She asked me if gardening was my job. No.
... if I wanted it to be my job. No.
Why ... ? this and Why ... ? that. I'd never met a child interested in gardening before.
She then explained that her teacher had given each member of the class a bean and a yoghurt pot filled with compost to take home. Why a bean I thought ? ... don't children only eat tinned baked beans?
When my borlotti beans germinated, I understood the teacher's choice.
Flowering plants are split into two groups, dicots (with two seed leaves eg. beans) and monocots (with one seed leaf eg. blades of grass). Each dicot seed contains two cotyledons and the beginnings of root & shoot. The cotyledons feed the growing embryo, turning into the first seed leaves, while the shoot grows into the subsequent, recognisable, true leaves. As borlotti beans are relatively large and germinate quickly, this process unfolds visibly, while you watch, within a few days. Dried beans to delicious, fresh beans within three months - I just added compost and water.
How different would my life have been if I had planted my first bean as a child instead of this year?
I would have certainly eaten more beans ... maybe it was for the best.
In a way, I'm glad that I discovered gardening later in life because I am now experiencing the kind of wonder that children feel, which has put an extra spring in my step, mentally at least.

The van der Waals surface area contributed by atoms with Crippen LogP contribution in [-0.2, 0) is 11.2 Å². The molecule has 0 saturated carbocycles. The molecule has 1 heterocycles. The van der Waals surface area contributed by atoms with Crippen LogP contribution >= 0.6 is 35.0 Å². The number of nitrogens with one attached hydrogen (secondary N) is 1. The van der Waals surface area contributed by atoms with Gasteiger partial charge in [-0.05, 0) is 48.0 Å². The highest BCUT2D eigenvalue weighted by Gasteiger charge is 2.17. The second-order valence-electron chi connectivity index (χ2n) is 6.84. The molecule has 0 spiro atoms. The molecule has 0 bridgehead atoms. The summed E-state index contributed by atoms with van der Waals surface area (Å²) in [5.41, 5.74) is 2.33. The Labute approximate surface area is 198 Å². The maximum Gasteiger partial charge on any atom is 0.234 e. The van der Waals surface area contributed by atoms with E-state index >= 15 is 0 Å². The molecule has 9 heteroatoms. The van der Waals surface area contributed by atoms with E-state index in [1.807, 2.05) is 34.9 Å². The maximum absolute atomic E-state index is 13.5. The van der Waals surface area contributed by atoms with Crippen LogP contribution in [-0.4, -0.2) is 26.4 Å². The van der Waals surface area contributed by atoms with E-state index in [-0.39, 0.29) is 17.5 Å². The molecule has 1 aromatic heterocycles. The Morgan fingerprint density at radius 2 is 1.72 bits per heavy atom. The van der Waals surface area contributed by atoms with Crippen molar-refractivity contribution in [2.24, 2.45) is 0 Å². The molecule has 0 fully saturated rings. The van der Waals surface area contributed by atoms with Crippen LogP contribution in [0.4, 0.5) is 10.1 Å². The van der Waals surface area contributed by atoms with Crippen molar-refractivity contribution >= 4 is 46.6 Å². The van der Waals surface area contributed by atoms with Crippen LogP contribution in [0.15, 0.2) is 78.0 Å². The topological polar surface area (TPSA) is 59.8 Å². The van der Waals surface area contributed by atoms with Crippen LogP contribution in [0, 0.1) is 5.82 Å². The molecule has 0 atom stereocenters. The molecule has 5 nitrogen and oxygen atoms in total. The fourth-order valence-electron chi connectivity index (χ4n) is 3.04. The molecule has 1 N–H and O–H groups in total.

My only gripe is that each plant produced at most six pods containing no more than five beans each, just enough for a side serving, leaving me wanting more. You can't buy fresh borlotti beans in British supermarkets, however broad beans in pods are available in the summer, one of the few items of farm produce which remain seasonal. I stand in front of the compartment filled with bumper packets of pods, buy-one-get-one-free, trying to estimate how many plants were required to make this possible and how many surplus packets will be thrown away at the end of the day.
In contrast, each bean produced in my garden was cooked to perfect tenderness, sucked, tentatively chewed, reluctantly swallowed and finally contemplated. The memory of my childhood, when we quickly gabbled grace before toying with school-dinners or hogging them down, depending on which day of the week it was, comes back to me. I've never said grace since but I feel it now.
Anyway, here is my borlotti bean story :